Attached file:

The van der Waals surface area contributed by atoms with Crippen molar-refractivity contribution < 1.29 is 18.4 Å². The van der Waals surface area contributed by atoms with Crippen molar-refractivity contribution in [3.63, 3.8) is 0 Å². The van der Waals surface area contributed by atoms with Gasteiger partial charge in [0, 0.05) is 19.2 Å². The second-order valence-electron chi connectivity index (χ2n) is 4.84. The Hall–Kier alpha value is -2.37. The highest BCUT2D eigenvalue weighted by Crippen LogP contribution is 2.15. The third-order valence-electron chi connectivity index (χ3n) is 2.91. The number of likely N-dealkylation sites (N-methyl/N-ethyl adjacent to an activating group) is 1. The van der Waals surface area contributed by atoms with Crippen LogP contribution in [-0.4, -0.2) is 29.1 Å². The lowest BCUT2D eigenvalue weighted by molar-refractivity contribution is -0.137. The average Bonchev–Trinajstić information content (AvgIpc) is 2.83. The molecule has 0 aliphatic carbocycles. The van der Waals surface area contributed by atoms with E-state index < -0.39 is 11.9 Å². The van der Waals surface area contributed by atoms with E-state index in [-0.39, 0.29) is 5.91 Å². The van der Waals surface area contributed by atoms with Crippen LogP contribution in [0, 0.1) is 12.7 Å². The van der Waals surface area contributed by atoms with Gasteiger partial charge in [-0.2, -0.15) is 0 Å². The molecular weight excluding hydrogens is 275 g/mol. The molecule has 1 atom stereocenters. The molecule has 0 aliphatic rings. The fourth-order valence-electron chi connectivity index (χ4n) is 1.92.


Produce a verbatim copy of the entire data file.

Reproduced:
The van der Waals surface area contributed by atoms with Crippen molar-refractivity contribution < 1.29 is 18.4 Å². The van der Waals surface area contributed by atoms with Crippen molar-refractivity contribution in [3.63, 3.8) is 0 Å². The van der Waals surface area contributed by atoms with Gasteiger partial charge in [0, 0.05) is 19.2 Å². The second-order valence-electron chi connectivity index (χ2n) is 4.84. The Hall–Kier alpha value is -2.37. The highest BCUT2D eigenvalue weighted by Crippen LogP contribution is 2.15. The third-order valence-electron chi connectivity index (χ3n) is 2.91. The number of likely N-dealkylation sites (N-methyl/N-ethyl adjacent to an activating group) is 1. The van der Waals surface area contributed by atoms with Crippen LogP contribution in [-0.4, -0.2) is 29.1 Å². The lowest BCUT2D eigenvalue weighted by molar-refractivity contribution is -0.137. The average Bonchev–Trinajstić information content (AvgIpc) is 2.83. The molecule has 0 aliphatic carbocycles. The van der Waals surface area contributed by atoms with E-state index < -0.39 is 11.9 Å². The van der Waals surface area contributed by atoms with E-state index in [-0.39, 0.29) is 5.91 Å². The van der Waals surface area contributed by atoms with Crippen LogP contribution in [0, 0.1) is 12.7 Å². The van der Waals surface area contributed by atoms with Gasteiger partial charge in [-0.2, -0.15) is 0 Å². The molecular weight excluding hydrogens is 275 g/mol. The molecule has 1 atom stereocenters. The molecule has 0 aliphatic rings. The fourth-order valence-electron chi connectivity index (χ4n) is 1.92.